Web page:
SAN FRANCISCO, March 31, 2014 /PRNewswire/ -- iPhone and iPad users that have tried this app report feeling frustrated that Android users are already able to access the web of the future, while they cannot. "Many people are surprised to find out the expensive hardware inside their iOS device is easily capable of running the latest open web standards, yet commercial decisions made by Apple have left their high end iDevices looking old and outdated," said Rob Manson, CEO of buildAR.com, the developers of this app.
This app shows you can now run Augmented Reality within standard web browsers. In this case it presents the projects from the weekly Kickstarter "Projects We Love" newsletter as images floating in the real world around you.
You can try this demo for yourself at https://kickstartAR.buildAR.com. Open this on a modern Android device using the latest version of Chrome, Firefox or Opera and you'll see a rich combination of AR and the web called the Augmented Web.
But open the same app using an iPhone or iPad you'll find that it works but you can only see a limited user experience. These limitations are not there because the developers have chosen to make it work this way. These limitations are there because Apple have made a decision to put their commercial interests ahead of their customer's. They decided not to support the latest open web standards.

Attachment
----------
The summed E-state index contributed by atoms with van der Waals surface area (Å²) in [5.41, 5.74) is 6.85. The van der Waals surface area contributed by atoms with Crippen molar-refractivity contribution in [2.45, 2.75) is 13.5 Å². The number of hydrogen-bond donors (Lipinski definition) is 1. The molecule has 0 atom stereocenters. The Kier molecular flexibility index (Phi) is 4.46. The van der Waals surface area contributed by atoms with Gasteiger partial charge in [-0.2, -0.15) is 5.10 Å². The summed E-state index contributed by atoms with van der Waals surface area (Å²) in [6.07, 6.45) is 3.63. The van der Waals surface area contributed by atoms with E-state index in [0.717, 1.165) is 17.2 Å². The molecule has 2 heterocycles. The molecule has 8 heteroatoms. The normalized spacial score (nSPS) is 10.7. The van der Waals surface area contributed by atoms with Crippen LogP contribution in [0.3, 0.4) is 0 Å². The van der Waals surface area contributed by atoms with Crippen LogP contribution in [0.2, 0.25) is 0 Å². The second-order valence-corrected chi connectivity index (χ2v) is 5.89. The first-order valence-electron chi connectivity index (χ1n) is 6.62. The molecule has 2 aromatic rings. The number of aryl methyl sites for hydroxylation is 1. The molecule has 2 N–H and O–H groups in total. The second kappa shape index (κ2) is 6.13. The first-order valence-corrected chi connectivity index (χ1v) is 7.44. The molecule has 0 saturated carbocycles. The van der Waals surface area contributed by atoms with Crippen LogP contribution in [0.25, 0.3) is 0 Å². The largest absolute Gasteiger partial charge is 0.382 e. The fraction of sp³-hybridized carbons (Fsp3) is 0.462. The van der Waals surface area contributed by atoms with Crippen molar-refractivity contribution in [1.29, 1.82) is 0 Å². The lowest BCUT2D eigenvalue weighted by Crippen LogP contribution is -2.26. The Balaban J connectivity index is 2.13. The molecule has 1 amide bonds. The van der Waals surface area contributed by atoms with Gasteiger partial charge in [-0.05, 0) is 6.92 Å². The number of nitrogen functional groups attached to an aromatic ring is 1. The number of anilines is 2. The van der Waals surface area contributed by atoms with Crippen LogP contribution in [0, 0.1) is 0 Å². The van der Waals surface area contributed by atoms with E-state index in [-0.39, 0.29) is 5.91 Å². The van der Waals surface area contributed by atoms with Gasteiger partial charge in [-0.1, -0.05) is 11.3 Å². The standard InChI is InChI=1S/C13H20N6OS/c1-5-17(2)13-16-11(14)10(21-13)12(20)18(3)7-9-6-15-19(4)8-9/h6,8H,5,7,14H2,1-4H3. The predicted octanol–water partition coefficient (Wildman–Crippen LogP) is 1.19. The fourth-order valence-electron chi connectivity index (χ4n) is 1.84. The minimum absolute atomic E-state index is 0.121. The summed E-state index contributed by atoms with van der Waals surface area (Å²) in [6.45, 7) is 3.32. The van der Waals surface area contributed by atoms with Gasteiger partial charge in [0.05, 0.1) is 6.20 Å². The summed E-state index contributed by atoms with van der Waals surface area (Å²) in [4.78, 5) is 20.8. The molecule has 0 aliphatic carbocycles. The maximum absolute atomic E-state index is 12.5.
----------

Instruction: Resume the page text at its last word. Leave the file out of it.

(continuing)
These open web standards have been implemented by the other mainstream browser vendors. However, Apple's tight control over the iOS platform have ensured that these standards are simply not available to iDevice owners.
One example of these open web standards is called WebGL. This allows web browsers to present interactive, 3D content without any plugins. "Every iPhone and iPad owner I've spoken to is down right angry when they find out advertisers can run WebGL on their iDevice, yet as the person who paid for their iDevice they are not able to," said Manson. It only takes a few lines of code to enable WebGL on any iOS based web browser, but Apple's App Store restrictions have ensured that any app that does this will be rejected. Out of the box a new Android device supports WebGL. Out of the box a new iPhone doesn't, it's that simple.
For more technical information see the blog post on buildAR.com
Think of buildAR.com as "WordPress for the Real World." It makes creating Augmented Reality as "easy as adding a blog post" or "sending a tweet." The buildAR platform enables you to embed your digital content into the physical world around you by linking it to images, locations and more. And now buildAR is bringing AR to the Web.
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